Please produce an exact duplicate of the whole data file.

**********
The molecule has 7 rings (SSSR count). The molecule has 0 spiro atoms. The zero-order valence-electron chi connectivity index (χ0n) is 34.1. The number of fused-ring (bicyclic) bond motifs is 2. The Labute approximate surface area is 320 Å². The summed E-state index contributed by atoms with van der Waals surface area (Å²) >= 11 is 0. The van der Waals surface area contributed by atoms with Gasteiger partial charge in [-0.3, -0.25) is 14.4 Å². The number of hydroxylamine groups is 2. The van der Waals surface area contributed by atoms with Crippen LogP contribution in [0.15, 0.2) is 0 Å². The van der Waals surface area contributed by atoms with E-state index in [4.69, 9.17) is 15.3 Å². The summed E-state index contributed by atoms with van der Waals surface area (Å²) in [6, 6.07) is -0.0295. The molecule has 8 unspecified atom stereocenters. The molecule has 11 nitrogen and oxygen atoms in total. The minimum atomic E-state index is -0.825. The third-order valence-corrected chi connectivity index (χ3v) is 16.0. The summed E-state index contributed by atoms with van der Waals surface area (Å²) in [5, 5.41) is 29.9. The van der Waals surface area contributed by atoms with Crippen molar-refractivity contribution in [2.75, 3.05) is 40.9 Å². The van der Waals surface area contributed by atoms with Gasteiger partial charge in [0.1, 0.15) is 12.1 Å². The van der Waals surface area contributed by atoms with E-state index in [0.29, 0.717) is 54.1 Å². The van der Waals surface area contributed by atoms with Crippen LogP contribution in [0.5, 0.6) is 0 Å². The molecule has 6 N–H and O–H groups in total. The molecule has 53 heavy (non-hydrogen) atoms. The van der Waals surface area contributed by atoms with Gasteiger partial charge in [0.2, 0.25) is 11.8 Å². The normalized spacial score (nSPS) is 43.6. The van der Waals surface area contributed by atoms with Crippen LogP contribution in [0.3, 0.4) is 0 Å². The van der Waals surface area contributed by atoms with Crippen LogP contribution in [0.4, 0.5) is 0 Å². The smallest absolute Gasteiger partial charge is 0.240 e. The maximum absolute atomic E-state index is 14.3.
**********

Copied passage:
The molecule has 7 rings (SSSR count). The molecule has 0 spiro atoms. The zero-order valence-electron chi connectivity index (χ0n) is 34.1. The number of fused-ring (bicyclic) bond motifs is 2. The Labute approximate surface area is 320 Å². The summed E-state index contributed by atoms with van der Waals surface area (Å²) >= 11 is 0. The van der Waals surface area contributed by atoms with Gasteiger partial charge in [-0.3, -0.25) is 14.4 Å². The number of hydroxylamine groups is 2. The van der Waals surface area contributed by atoms with Crippen LogP contribution in [0.15, 0.2) is 0 Å². The van der Waals surface area contributed by atoms with E-state index in [4.69, 9.17) is 15.3 Å². The summed E-state index contributed by atoms with van der Waals surface area (Å²) in [6, 6.07) is -0.0295. The molecule has 8 unspecified atom stereocenters. The molecule has 11 nitrogen and oxygen atoms in total. The minimum atomic E-state index is -0.825. The third-order valence-corrected chi connectivity index (χ3v) is 16.0. The summed E-state index contributed by atoms with van der Waals surface area (Å²) in [5, 5.41) is 29.9. The van der Waals surface area contributed by atoms with Crippen molar-refractivity contribution in [2.75, 3.05) is 40.9 Å². The van der Waals surface area contributed by atoms with Gasteiger partial charge in [0.1, 0.15) is 12.1 Å². The van der Waals surface area contributed by atoms with E-state index in [0.29, 0.717) is 54.1 Å². The van der Waals surface area contributed by atoms with Crippen LogP contribution in [0.5, 0.6) is 0 Å². The molecule has 6 N–H and O–H groups in total. The molecule has 53 heavy (non-hydrogen) atoms. The van der Waals surface area contributed by atoms with Gasteiger partial charge in [0.2, 0.25) is 11.8 Å². The normalized spacial score (nSPS) is 43.6. The van der Waals surface area contributed by atoms with Crippen LogP contribution in [0.3, 0.4) is 0 Å². The van der Waals surface area contributed by atoms with Crippen LogP contribution in [0.4, 0.5) is 0 Å². The smallest absolute Gasteiger partial charge is 0.240 e. The maximum absolute atomic E-state index is 14.3.